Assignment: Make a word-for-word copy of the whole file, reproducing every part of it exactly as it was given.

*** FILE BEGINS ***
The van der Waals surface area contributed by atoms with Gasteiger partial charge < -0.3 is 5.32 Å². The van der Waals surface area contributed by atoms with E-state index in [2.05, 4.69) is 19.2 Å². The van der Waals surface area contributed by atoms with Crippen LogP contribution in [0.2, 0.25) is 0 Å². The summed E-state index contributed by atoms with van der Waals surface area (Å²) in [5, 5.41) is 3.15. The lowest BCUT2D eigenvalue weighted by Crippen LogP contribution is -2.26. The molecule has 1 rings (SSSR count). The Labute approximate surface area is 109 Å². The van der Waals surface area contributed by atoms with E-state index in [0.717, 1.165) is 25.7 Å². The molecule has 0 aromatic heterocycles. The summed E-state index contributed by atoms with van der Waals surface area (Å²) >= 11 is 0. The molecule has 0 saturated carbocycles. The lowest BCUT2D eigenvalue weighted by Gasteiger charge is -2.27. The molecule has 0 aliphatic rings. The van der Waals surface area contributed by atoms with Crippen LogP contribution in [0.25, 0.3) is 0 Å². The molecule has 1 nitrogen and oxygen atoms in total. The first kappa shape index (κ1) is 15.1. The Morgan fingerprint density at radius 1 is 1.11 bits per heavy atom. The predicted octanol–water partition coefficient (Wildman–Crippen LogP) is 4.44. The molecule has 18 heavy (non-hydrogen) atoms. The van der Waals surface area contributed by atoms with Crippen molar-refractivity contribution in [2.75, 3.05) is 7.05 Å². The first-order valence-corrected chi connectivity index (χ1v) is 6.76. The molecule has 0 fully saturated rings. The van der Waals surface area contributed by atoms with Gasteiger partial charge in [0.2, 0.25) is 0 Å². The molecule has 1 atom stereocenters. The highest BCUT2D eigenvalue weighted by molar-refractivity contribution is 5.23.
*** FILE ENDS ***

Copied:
The van der Waals surface area contributed by atoms with Gasteiger partial charge < -0.3 is 5.32 Å². The van der Waals surface area contributed by atoms with E-state index in [2.05, 4.69) is 19.2 Å². The van der Waals surface area contributed by atoms with Crippen LogP contribution in [0.2, 0.25) is 0 Å². The summed E-state index contributed by atoms with van der Waals surface area (Å²) in [5, 5.41) is 3.15. The lowest BCUT2D eigenvalue weighted by Crippen LogP contribution is -2.26. The molecule has 1 rings (SSSR count). The Labute approximate surface area is 109 Å². The van der Waals surface area contributed by atoms with E-state index in [0.717, 1.165) is 25.7 Å². The molecule has 0 aromatic heterocycles. The summed E-state index contributed by atoms with van der Waals surface area (Å²) >= 11 is 0. The molecule has 0 saturated carbocycles. The lowest BCUT2D eigenvalue weighted by Gasteiger charge is -2.27. The molecule has 0 aliphatic rings. The van der Waals surface area contributed by atoms with Crippen LogP contribution in [0.25, 0.3) is 0 Å². The molecule has 1 nitrogen and oxygen atoms in total. The first kappa shape index (κ1) is 15.1. The Morgan fingerprint density at radius 1 is 1.11 bits per heavy atom. The predicted octanol–water partition coefficient (Wildman–Crippen LogP) is 4.44. The molecule has 18 heavy (non-hydrogen) atoms. The van der Waals surface area contributed by atoms with Crippen molar-refractivity contribution in [2.75, 3.05) is 7.05 Å². The first-order valence-corrected chi connectivity index (χ1v) is 6.76. The molecule has 0 fully saturated rings. The van der Waals surface area contributed by atoms with Gasteiger partial charge in [0.2, 0.25) is 0 Å². The molecule has 1 atom stereocenters. The highest BCUT2D eigenvalue weighted by molar-refractivity contribution is 5.23.